Tracker funds and exchange-traded funds (ETFs) are investments that aim to mirror the performance of a market index. A market index follows the overall performance of a selection of investments. The FTSE 100 is an example of a market index – it includes the 100 companies with the largest value on the London Stock Exchange.
- When might a tracker or ETF be right for you?
- How index trackers work
- Risk and return
- Access to your money
- Safe and secure?
- Where to get a tracker fund or exchange traded fund
- Tax on interest and Dividend Payments
- If things go wrong
When might a tracker or ETF be right for you?
If you don’t understand a financial product, get independent financial advice before you buy.
Exchange Traded Funds (ETFs) and tracker funds are both passive investments that aim to replicate the movement of an index and to deliver a return in line with the index they are tracking.
These might be for you if:
- you want a less expensive way to invest in a particular type of investment, such as shares, bonds or property
- you don’t believe it’s possible to consistently beat the market
- you want to spread your risks within an asset class by investing in a range of different shares (if it’s a share-based fund), bonds (if it’s a bond fund) and so on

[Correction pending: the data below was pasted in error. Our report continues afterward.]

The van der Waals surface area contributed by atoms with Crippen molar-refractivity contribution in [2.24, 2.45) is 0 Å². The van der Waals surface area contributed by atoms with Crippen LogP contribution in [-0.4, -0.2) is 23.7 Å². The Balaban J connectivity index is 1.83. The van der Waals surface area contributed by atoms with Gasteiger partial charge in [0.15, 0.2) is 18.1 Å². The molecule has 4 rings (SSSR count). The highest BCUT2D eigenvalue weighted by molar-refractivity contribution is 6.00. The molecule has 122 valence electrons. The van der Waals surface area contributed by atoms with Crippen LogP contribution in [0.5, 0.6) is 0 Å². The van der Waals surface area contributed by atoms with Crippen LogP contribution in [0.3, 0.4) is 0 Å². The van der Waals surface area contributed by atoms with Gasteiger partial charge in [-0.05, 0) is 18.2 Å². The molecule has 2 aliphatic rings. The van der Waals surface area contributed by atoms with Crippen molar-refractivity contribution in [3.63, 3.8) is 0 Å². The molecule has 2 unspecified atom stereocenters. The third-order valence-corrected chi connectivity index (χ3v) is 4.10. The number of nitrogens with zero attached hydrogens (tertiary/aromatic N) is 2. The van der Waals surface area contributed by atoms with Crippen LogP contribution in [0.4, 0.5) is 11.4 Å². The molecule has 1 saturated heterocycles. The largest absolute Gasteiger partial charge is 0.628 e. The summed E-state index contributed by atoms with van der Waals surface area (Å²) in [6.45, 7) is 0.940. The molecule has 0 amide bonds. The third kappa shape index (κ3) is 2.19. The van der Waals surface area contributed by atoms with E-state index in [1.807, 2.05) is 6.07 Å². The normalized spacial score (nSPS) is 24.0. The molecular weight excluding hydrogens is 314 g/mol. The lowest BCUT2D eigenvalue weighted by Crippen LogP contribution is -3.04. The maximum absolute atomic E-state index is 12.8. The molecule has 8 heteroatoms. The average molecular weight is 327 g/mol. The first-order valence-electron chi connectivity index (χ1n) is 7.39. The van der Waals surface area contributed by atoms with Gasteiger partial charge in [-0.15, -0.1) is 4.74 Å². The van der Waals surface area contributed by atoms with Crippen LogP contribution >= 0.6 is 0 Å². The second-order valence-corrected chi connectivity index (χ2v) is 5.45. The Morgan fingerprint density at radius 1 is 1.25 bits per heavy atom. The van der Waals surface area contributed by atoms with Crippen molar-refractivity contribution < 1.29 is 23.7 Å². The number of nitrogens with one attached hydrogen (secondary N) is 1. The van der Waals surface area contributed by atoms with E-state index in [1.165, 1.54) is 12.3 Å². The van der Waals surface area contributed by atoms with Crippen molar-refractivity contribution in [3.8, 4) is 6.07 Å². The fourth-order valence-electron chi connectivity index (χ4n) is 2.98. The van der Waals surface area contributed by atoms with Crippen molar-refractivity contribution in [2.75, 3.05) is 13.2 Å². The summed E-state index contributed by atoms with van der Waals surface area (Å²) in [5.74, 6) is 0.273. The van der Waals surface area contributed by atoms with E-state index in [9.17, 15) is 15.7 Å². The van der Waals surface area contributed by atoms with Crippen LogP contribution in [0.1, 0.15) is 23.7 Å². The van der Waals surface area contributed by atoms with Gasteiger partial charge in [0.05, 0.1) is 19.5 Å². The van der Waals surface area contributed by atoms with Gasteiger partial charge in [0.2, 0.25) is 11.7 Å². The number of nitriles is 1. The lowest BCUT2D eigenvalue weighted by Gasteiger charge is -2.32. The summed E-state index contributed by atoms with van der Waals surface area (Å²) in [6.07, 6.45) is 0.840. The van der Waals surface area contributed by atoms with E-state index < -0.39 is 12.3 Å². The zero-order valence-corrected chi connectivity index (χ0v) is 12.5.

- you understand that you might get back less than you invested and you’re comfortable with that.8
How index trackers work
- These are financial instruments you buy from a fund company that aim to track the performance of an index. ETFs do the same but are listed on a stock exchange and can be bought and sold like shares. Trackers and ETFs are available to track many indices.
- Trackers and ETFs work either by physically buying a basket of investments in the index they’re tracking or by using more complicated investments to mimic the movement in the index.
- Investment decisions are made automatically according to the fund’s rules.
This passive trading makes index trackers cheaper to run than actively managed funds, so many have lower charges.
- With index trackers, you own a share of the overall portfolio – if the value of the assets (shares etc) in the fund rises, the value of your share will rise. If the value of the assets falls, then so will the value of your share.
- Index trackers are a way to spread your risk within an asset class without having to spend a lot of money. Read more about Diversifying – the smart way to save and invest.
Risk and return
- The tracked index can go down as well as up and you might get back less than you invested.